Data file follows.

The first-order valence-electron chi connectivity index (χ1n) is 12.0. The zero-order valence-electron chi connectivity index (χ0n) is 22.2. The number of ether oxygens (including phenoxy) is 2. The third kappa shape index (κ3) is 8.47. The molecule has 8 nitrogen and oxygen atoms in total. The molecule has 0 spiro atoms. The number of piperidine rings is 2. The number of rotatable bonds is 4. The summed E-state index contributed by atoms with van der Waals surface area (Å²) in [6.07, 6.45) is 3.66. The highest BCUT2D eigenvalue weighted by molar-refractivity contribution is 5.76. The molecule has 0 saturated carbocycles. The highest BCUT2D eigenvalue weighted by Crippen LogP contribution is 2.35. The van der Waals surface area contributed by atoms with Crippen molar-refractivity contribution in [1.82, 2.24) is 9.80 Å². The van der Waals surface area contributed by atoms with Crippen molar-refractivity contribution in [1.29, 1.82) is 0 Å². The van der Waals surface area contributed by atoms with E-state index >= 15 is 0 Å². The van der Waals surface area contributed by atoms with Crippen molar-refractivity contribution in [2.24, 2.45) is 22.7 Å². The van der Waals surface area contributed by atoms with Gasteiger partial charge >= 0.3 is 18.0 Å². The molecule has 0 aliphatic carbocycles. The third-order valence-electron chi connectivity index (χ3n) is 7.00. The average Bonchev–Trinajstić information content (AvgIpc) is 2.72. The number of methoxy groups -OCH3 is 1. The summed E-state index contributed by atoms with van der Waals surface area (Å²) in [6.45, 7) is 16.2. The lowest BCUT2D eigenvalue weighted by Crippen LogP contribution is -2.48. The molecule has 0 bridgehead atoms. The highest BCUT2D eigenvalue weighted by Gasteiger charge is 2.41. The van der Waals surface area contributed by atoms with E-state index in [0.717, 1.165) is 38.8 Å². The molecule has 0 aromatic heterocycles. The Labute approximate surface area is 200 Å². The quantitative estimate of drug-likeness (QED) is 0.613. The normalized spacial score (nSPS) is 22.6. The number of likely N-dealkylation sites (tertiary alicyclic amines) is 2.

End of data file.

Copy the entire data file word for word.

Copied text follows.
The first-order valence-electron chi connectivity index (χ1n) is 12.0. The zero-order valence-electron chi connectivity index (χ0n) is 22.2. The number of ether oxygens (including phenoxy) is 2. The third kappa shape index (κ3) is 8.47. The molecule has 8 nitrogen and oxygen atoms in total. The molecule has 0 spiro atoms. The number of piperidine rings is 2. The number of rotatable bonds is 4. The summed E-state index contributed by atoms with van der Waals surface area (Å²) in [6.07, 6.45) is 3.66. The highest BCUT2D eigenvalue weighted by molar-refractivity contribution is 5.76. The molecule has 0 saturated carbocycles. The highest BCUT2D eigenvalue weighted by Crippen LogP contribution is 2.35. The van der Waals surface area contributed by atoms with Crippen molar-refractivity contribution in [1.82, 2.24) is 9.80 Å². The van der Waals surface area contributed by atoms with Crippen molar-refractivity contribution in [1.29, 1.82) is 0 Å². The van der Waals surface area contributed by atoms with E-state index >= 15 is 0 Å². The van der Waals surface area contributed by atoms with Crippen molar-refractivity contribution in [2.24, 2.45) is 22.7 Å². The van der Waals surface area contributed by atoms with Gasteiger partial charge >= 0.3 is 18.0 Å². The molecule has 0 aliphatic carbocycles. The third-order valence-electron chi connectivity index (χ3n) is 7.00. The average Bonchev–Trinajstić information content (AvgIpc) is 2.72. The number of methoxy groups -OCH3 is 1. The summed E-state index contributed by atoms with van der Waals surface area (Å²) in [6.45, 7) is 16.2. The lowest BCUT2D eigenvalue weighted by Crippen LogP contribution is -2.48. The molecule has 0 bridgehead atoms. The highest BCUT2D eigenvalue weighted by Gasteiger charge is 2.41. The van der Waals surface area contributed by atoms with E-state index in [0.717, 1.165) is 38.8 Å². The molecule has 0 aromatic heterocycles. The Labute approximate surface area is 200 Å². The quantitative estimate of drug-likeness (QED) is 0.613. The normalized spacial score (nSPS) is 22.6. The number of likely N-dealkylation sites (tertiary alicyclic amines) is 2.